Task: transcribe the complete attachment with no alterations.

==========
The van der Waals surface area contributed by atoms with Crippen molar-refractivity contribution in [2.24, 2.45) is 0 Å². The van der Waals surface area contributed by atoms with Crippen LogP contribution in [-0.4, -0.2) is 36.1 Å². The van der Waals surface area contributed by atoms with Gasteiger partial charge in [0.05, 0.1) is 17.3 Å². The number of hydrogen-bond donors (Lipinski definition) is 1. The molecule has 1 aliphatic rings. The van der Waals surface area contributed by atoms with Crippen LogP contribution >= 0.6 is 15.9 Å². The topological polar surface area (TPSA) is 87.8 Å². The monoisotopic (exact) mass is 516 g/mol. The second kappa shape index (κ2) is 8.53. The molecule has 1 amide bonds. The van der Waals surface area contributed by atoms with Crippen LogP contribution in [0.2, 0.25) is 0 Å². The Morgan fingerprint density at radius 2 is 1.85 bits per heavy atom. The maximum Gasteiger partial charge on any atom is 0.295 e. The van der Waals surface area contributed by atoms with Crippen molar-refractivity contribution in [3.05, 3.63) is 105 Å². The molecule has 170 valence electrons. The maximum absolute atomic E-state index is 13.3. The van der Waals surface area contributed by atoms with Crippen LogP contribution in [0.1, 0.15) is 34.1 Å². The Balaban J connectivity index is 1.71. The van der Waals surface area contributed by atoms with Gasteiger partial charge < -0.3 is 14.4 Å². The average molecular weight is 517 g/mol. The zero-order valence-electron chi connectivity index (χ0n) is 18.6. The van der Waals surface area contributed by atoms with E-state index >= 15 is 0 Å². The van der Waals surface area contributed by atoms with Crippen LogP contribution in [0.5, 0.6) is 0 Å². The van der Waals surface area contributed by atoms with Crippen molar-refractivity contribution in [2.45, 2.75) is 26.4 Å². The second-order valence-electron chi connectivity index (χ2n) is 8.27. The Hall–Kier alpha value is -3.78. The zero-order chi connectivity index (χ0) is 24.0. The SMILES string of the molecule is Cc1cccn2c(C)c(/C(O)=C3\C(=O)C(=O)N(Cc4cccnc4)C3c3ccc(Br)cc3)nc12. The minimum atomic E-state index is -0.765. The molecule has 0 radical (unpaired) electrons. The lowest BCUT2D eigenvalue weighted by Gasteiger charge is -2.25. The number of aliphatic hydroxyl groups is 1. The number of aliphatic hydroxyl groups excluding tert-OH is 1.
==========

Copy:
The van der Waals surface area contributed by atoms with Crippen molar-refractivity contribution in [2.24, 2.45) is 0 Å². The van der Waals surface area contributed by atoms with Crippen LogP contribution in [-0.4, -0.2) is 36.1 Å². The van der Waals surface area contributed by atoms with Gasteiger partial charge in [0.05, 0.1) is 17.3 Å². The number of hydrogen-bond donors (Lipinski definition) is 1. The molecule has 1 aliphatic rings. The van der Waals surface area contributed by atoms with Crippen LogP contribution >= 0.6 is 15.9 Å². The topological polar surface area (TPSA) is 87.8 Å². The monoisotopic (exact) mass is 516 g/mol. The second kappa shape index (κ2) is 8.53. The molecule has 1 amide bonds. The van der Waals surface area contributed by atoms with Crippen LogP contribution in [0.2, 0.25) is 0 Å². The Morgan fingerprint density at radius 2 is 1.85 bits per heavy atom. The maximum Gasteiger partial charge on any atom is 0.295 e. The van der Waals surface area contributed by atoms with Crippen molar-refractivity contribution in [3.05, 3.63) is 105 Å². The molecule has 170 valence electrons. The maximum absolute atomic E-state index is 13.3. The van der Waals surface area contributed by atoms with Crippen LogP contribution in [0.1, 0.15) is 34.1 Å². The Balaban J connectivity index is 1.71. The van der Waals surface area contributed by atoms with Gasteiger partial charge < -0.3 is 14.4 Å². The average molecular weight is 517 g/mol. The zero-order valence-electron chi connectivity index (χ0n) is 18.6. The van der Waals surface area contributed by atoms with E-state index >= 15 is 0 Å². The van der Waals surface area contributed by atoms with Crippen LogP contribution in [0.5, 0.6) is 0 Å². The van der Waals surface area contributed by atoms with Crippen molar-refractivity contribution in [2.45, 2.75) is 26.4 Å². The second-order valence-electron chi connectivity index (χ2n) is 8.27. The Hall–Kier alpha value is -3.78. The zero-order chi connectivity index (χ0) is 24.0. The SMILES string of the molecule is Cc1cccn2c(C)c(/C(O)=C3\C(=O)C(=O)N(Cc4cccnc4)C3c3ccc(Br)cc3)nc12. The minimum atomic E-state index is -0.765. The molecule has 0 radical (unpaired) electrons. The lowest BCUT2D eigenvalue weighted by Gasteiger charge is -2.25. The number of aliphatic hydroxyl groups is 1. The number of aliphatic hydroxyl groups excluding tert-OH is 1.